An earlier version of this work was presented to the Annual Meeting of the Association of Surgeons of Great Britain and Ireland, Edinburgh, UK, May 2006, and published in abstract form as Br J Surg 2006; 93(Suppl 1): 71–73
Review of open and minimal access approaches to oesophagectomy for cancer†
Article first published online: 4 OCT 2010
Copyright © 2010 British Journal of Surgery Society Ltd. Published by John Wiley & Sons, Ltd.
British Journal of Surgery
Volume 97, Issue 12, pages 1845–1853, December 2010
How to Cite
Safranek, P. M., Cubitt, J., Booth, M. I. and Dehn, T. C. B. (2010), Review of open and minimal access approaches to oesophagectomy for cancer. Br J Surg, 97: 1845–1853. doi: 10.1002/bjs.7231
- Issue published online: 4 NOV 2010
- Article first published online: 4 OCT 2010
- Manuscript Accepted: 29 JUN 2010
Minimally invasive approaches to oesophagectomy are being used increasingly, but there remain concerns regarding safety and oncological acceptability. This study reviewed the outcomes of totally minimally invasive oesophagectomy (MIO; 41 patients), hybrid procedures (partially minimally invasive; 34) and open oesophagectomy (46) for oesophageal cancer from a single unit.
Demographic and clinical data were entered into a prospective database. MIO was thoracoscopic–laparoscopic–cervical anastomosis, hybrid surgery was thoracoscopic–laparotomy or laparoscopic gastric mobilization–thoracotomy, and open resections were left thoracoabdominal (LTA), Ivor Lewis (IL) or transhiatal oesophagectomy (THO).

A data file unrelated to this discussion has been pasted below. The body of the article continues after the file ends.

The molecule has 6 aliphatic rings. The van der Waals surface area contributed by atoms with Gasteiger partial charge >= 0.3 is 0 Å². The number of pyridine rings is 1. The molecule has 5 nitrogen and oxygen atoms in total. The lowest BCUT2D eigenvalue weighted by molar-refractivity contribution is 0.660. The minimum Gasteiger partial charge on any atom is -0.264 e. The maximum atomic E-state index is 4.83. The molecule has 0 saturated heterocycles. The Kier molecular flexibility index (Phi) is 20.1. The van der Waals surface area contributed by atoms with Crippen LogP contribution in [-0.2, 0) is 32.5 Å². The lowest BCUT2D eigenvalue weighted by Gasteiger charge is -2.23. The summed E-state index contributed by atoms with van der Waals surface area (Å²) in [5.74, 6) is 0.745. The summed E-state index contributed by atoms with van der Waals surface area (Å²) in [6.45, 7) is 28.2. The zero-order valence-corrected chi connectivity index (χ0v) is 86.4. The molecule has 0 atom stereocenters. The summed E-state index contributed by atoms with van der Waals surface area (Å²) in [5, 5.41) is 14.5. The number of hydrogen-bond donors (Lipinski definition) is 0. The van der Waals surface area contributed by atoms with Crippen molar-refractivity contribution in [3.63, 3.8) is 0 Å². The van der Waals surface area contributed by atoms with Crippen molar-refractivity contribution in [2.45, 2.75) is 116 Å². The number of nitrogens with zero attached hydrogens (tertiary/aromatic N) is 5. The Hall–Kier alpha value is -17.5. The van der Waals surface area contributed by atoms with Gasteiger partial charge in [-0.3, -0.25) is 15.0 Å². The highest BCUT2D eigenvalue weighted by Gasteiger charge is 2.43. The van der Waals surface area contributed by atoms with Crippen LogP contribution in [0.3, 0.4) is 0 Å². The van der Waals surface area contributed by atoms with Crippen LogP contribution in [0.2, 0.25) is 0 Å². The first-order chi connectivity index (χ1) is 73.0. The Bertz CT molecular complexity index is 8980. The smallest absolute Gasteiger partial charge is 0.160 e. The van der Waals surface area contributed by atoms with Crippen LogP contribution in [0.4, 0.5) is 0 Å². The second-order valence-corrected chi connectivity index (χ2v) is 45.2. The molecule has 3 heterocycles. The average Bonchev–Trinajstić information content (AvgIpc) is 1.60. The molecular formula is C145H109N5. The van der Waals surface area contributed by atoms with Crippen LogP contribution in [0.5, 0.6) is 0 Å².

There were 118 resections for carcinoma (23 squamous cell carcinoma, 95 adenocarcinoma) and three for high-grade dysplasia. MIO took longer than open surgery (median 6·5 h versus 4·8 h for THO, 4·7 h for IL and LTA). MIO required less epidural time (P < 0·001 versus IL and LTA, P = 0·009 versus thorascopic hybrid, P = 0·014 versus laparoscopic IL). Despite a shorter duration of single-lung ventilation with MIO compared with IL and LTA (median 90 versus 150 min; P = 0·013), respiratory complication rates and duration of hospital stay were similar. There were seven anastomotic leaks after MIO, four after hybrid procedures and one following open surgery. Mortality rates were 2, 6 and 2 per cent respectively. Lymph node harvests were similar between all groups, as were rates of complete (R0) resection in patients with locally advanced tumours.
MIO is technically feasible. It does not reduce pulmonary complications or length of stay. Oncological outcomes appear equivalent. Copyright © 2010 British Journal of Surgery Society Ltd. Published by John Wiley & Sons, Ltd.